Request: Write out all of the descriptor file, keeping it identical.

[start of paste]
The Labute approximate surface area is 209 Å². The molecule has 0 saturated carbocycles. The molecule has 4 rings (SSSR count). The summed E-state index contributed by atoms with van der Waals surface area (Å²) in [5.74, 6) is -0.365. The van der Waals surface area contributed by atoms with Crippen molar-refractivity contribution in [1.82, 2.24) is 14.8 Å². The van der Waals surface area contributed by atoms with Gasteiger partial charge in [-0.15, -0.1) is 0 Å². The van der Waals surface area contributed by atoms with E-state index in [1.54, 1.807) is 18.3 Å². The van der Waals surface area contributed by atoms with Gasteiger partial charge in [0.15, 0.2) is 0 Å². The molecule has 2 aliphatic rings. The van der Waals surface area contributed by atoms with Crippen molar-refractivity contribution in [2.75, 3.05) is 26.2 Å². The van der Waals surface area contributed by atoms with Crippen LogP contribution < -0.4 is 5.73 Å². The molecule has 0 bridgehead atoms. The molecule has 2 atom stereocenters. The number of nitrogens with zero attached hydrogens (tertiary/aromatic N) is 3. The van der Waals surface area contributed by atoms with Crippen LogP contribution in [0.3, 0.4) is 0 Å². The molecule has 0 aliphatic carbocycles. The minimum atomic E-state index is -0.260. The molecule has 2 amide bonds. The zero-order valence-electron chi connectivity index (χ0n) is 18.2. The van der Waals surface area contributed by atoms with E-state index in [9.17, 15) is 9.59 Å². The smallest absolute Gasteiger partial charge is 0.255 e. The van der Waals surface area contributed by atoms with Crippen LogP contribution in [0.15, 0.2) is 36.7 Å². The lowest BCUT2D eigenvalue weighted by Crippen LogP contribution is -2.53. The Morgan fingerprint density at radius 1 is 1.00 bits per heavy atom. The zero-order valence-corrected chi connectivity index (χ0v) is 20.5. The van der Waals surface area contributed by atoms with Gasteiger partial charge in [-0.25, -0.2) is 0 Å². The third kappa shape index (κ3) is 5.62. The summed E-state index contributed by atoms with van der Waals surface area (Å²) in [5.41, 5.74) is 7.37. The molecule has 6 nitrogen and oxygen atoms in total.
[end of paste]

The Labute approximate surface area is 209 Å². The molecule has 0 saturated carbocycles. The molecule has 4 rings (SSSR count). The summed E-state index contributed by atoms with van der Waals surface area (Å²) in [5.74, 6) is -0.365. The van der Waals surface area contributed by atoms with Crippen molar-refractivity contribution in [1.82, 2.24) is 14.8 Å². The van der Waals surface area contributed by atoms with Gasteiger partial charge in [-0.15, -0.1) is 0 Å². The van der Waals surface area contributed by atoms with E-state index in [1.54, 1.807) is 18.3 Å². The van der Waals surface area contributed by atoms with Gasteiger partial charge in [0.15, 0.2) is 0 Å². The molecule has 2 aliphatic rings. The van der Waals surface area contributed by atoms with Crippen molar-refractivity contribution in [2.75, 3.05) is 26.2 Å². The van der Waals surface area contributed by atoms with Crippen LogP contribution < -0.4 is 5.73 Å². The molecule has 0 bridgehead atoms. The molecule has 2 atom stereocenters. The number of nitrogens with zero attached hydrogens (tertiary/aromatic N) is 3. The van der Waals surface area contributed by atoms with Crippen LogP contribution in [0.3, 0.4) is 0 Å². The molecule has 0 aliphatic carbocycles. The minimum atomic E-state index is -0.260. The molecule has 2 amide bonds. The zero-order valence-electron chi connectivity index (χ0n) is 18.2. The van der Waals surface area contributed by atoms with E-state index in [9.17, 15) is 9.59 Å². The smallest absolute Gasteiger partial charge is 0.255 e. The van der Waals surface area contributed by atoms with Crippen LogP contribution in [0.15, 0.2) is 36.7 Å². The lowest BCUT2D eigenvalue weighted by Crippen LogP contribution is -2.53. The Morgan fingerprint density at radius 1 is 1.00 bits per heavy atom. The zero-order valence-corrected chi connectivity index (χ0v) is 20.5. The van der Waals surface area contributed by atoms with Gasteiger partial charge in [-0.25, -0.2) is 0 Å². The third kappa shape index (κ3) is 5.62. The summed E-state index contributed by atoms with van der Waals surface area (Å²) in [5.41, 5.74) is 7.37. The molecule has 6 nitrogen and oxygen atoms in total.